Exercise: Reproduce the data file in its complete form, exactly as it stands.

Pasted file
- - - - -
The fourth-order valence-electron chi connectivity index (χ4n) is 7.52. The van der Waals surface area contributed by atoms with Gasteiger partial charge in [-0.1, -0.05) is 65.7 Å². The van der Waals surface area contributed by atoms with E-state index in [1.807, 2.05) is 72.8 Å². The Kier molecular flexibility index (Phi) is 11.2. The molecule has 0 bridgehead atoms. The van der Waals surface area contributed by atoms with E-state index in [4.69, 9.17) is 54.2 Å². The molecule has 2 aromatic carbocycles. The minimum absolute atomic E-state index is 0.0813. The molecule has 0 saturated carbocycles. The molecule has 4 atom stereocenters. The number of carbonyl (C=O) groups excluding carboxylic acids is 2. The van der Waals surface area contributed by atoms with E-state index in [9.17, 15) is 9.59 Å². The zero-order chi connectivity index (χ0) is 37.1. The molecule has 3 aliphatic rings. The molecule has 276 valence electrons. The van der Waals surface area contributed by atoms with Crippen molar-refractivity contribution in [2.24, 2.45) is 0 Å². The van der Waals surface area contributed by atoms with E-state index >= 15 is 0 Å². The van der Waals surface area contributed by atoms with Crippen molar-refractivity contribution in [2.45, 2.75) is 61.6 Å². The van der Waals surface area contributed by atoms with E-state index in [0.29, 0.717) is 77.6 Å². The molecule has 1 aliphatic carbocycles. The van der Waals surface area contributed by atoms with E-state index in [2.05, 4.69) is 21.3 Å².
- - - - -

The fourth-order valence-electron chi connectivity index (χ4n) is 7.52. The van der Waals surface area contributed by atoms with Gasteiger partial charge in [-0.1, -0.05) is 65.7 Å². The van der Waals surface area contributed by atoms with E-state index in [1.807, 2.05) is 72.8 Å². The Kier molecular flexibility index (Phi) is 11.2. The molecule has 0 bridgehead atoms. The van der Waals surface area contributed by atoms with E-state index in [4.69, 9.17) is 54.2 Å². The molecule has 2 aromatic carbocycles. The minimum absolute atomic E-state index is 0.0813. The molecule has 0 saturated carbocycles. The molecule has 4 atom stereocenters. The number of carbonyl (C=O) groups excluding carboxylic acids is 2. The van der Waals surface area contributed by atoms with E-state index in [9.17, 15) is 9.59 Å². The zero-order chi connectivity index (χ0) is 37.1. The molecule has 3 aliphatic rings. The molecule has 276 valence electrons. The van der Waals surface area contributed by atoms with Crippen molar-refractivity contribution in [2.24, 2.45) is 0 Å². The van der Waals surface area contributed by atoms with E-state index >= 15 is 0 Å². The van der Waals surface area contributed by atoms with Crippen molar-refractivity contribution in [2.45, 2.75) is 61.6 Å². The van der Waals surface area contributed by atoms with E-state index in [0.29, 0.717) is 77.6 Å². The molecule has 1 aliphatic carbocycles. The van der Waals surface area contributed by atoms with E-state index in [2.05, 4.69) is 21.3 Å².